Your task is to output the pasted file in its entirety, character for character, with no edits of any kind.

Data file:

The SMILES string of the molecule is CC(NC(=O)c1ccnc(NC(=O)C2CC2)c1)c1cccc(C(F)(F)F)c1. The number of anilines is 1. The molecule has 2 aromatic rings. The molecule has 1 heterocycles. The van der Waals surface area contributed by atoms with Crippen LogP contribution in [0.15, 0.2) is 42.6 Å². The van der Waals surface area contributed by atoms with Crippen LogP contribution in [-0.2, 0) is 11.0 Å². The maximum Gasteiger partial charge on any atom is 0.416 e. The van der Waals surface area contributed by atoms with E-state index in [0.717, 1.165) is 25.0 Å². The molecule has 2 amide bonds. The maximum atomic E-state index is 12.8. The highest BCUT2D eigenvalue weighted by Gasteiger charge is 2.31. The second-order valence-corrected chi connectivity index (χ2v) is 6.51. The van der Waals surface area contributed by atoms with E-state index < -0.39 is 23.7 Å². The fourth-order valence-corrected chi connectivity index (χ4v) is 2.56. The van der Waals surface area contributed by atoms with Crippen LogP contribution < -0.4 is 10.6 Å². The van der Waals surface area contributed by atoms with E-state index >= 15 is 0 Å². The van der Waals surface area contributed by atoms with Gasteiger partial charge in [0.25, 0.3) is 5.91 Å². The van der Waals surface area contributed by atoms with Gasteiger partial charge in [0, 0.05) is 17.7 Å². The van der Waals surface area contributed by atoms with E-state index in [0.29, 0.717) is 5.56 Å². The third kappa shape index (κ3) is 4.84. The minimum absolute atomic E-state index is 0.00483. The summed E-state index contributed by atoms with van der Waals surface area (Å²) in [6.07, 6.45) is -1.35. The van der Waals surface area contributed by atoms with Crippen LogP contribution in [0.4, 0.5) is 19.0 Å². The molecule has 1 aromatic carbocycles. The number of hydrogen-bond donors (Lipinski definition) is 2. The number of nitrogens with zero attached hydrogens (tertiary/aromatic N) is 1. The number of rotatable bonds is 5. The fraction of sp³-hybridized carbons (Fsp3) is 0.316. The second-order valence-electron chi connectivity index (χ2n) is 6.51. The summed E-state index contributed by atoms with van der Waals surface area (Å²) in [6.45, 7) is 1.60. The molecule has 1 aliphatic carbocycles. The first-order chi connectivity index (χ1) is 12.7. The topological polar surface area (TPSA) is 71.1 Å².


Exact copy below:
The SMILES string of the molecule is CC(NC(=O)c1ccnc(NC(=O)C2CC2)c1)c1cccc(C(F)(F)F)c1. The number of anilines is 1. The molecule has 2 aromatic rings. The molecule has 1 heterocycles. The van der Waals surface area contributed by atoms with Crippen LogP contribution in [0.15, 0.2) is 42.6 Å². The van der Waals surface area contributed by atoms with Crippen LogP contribution in [-0.2, 0) is 11.0 Å². The maximum Gasteiger partial charge on any atom is 0.416 e. The van der Waals surface area contributed by atoms with E-state index in [0.717, 1.165) is 25.0 Å². The molecule has 2 amide bonds. The maximum atomic E-state index is 12.8. The highest BCUT2D eigenvalue weighted by Gasteiger charge is 2.31. The second-order valence-corrected chi connectivity index (χ2v) is 6.51. The van der Waals surface area contributed by atoms with E-state index < -0.39 is 23.7 Å². The fourth-order valence-corrected chi connectivity index (χ4v) is 2.56. The van der Waals surface area contributed by atoms with Crippen LogP contribution < -0.4 is 10.6 Å². The van der Waals surface area contributed by atoms with E-state index >= 15 is 0 Å². The van der Waals surface area contributed by atoms with Gasteiger partial charge in [0.25, 0.3) is 5.91 Å². The van der Waals surface area contributed by atoms with Gasteiger partial charge in [0, 0.05) is 17.7 Å². The van der Waals surface area contributed by atoms with E-state index in [0.29, 0.717) is 5.56 Å². The third kappa shape index (κ3) is 4.84. The minimum absolute atomic E-state index is 0.00483. The summed E-state index contributed by atoms with van der Waals surface area (Å²) in [6.07, 6.45) is -1.35. The van der Waals surface area contributed by atoms with Crippen LogP contribution in [0.4, 0.5) is 19.0 Å². The molecule has 1 aromatic carbocycles. The number of hydrogen-bond donors (Lipinski definition) is 2. The number of nitrogens with zero attached hydrogens (tertiary/aromatic N) is 1. The number of rotatable bonds is 5. The fraction of sp³-hybridized carbons (Fsp3) is 0.316. The second-order valence-electron chi connectivity index (χ2n) is 6.51. The summed E-state index contributed by atoms with van der Waals surface area (Å²) in [6.45, 7) is 1.60. The molecule has 1 aliphatic carbocycles. The first-order chi connectivity index (χ1) is 12.7. The topological polar surface area (TPSA) is 71.1 Å².